The Intruder

  • 1962
  • Movie
  • NR
  • Drama

Crude, vivid, anti-segregationist agitprop from Roger Corman--much more impressive in retrospect than several slick Hollywood melodramas on the same theme. William Shatner, memorably creepy in the kind of vehicle he should have had more often, plays Adam Cramer, a professional right-wing agitator who whips up racist fervor across the American South (the...read more

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Crude, vivid, anti-segregationist agitprop from Roger Corman--much more impressive in retrospect than several slick Hollywood melodramas on the same theme. William Shatner, memorably creepy in the kind of vehicle he should have had more often, plays Adam Cramer, a professional right-wing

agitator who whips up racist fervor across the American South (the character is closely based on real-life segregationist John Kasper). Arriving in a formerly sleepy southern town, he instigates a hate campaign that persuades poor whites to harass black students at the newly integrated high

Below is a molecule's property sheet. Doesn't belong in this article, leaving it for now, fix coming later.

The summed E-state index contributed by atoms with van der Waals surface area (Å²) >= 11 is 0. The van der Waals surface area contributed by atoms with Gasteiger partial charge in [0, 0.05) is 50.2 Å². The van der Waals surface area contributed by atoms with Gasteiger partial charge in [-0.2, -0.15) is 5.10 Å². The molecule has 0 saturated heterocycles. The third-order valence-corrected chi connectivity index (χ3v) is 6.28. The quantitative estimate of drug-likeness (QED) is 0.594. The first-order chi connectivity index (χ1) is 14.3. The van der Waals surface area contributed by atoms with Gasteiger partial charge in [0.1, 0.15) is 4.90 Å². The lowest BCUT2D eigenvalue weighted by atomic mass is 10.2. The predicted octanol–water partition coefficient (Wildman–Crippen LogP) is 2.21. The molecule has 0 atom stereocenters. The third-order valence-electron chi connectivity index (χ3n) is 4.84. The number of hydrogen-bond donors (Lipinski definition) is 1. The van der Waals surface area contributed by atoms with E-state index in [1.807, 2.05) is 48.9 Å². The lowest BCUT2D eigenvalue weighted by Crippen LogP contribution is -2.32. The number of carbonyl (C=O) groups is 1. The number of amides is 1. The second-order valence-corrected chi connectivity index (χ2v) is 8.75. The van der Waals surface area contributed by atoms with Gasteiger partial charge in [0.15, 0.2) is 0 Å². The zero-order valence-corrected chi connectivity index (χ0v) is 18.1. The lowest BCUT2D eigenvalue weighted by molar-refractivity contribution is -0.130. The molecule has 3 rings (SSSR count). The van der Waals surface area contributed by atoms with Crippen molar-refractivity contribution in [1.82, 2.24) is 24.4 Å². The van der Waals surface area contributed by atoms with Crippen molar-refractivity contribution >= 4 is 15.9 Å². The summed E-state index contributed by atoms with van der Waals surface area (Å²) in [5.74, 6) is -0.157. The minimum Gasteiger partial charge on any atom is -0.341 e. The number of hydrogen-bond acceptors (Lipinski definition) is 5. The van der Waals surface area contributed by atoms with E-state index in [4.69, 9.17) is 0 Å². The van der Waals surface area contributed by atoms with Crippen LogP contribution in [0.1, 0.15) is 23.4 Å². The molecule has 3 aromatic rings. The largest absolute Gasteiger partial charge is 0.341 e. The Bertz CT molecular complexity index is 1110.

school; only the local newspaper publisher (Frank McDaniel) stands in his way. Cramer takes time out to seduce a neglected housewife (Jeanne Cooper) while her husband is out of town. Meanwhile, racial tensions heat up, and a black minister is killed when a bomb is tossed into his church. Cramer

escalates the hostilities by coercing the publisher's daughter (Beverly Lunsford) into making a false charge of rape against one of the black students, leading to a climactic lynch party. The film was shot in three weeks on location in Charleston, Missouri, using local people as extras.

Screenwriter Charles Beaumont also plays a small role in this frighteningly honest film.

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  • Rating: NR
  • Review: Crude, vivid, anti-segregationist agitprop from Roger Corman--much more impressive in retrospect than several slick Hollywood melodramas on the same theme. William Shatner, memorably creepy in the kind of vehicle he should have had more often, plays Adam C… (more)

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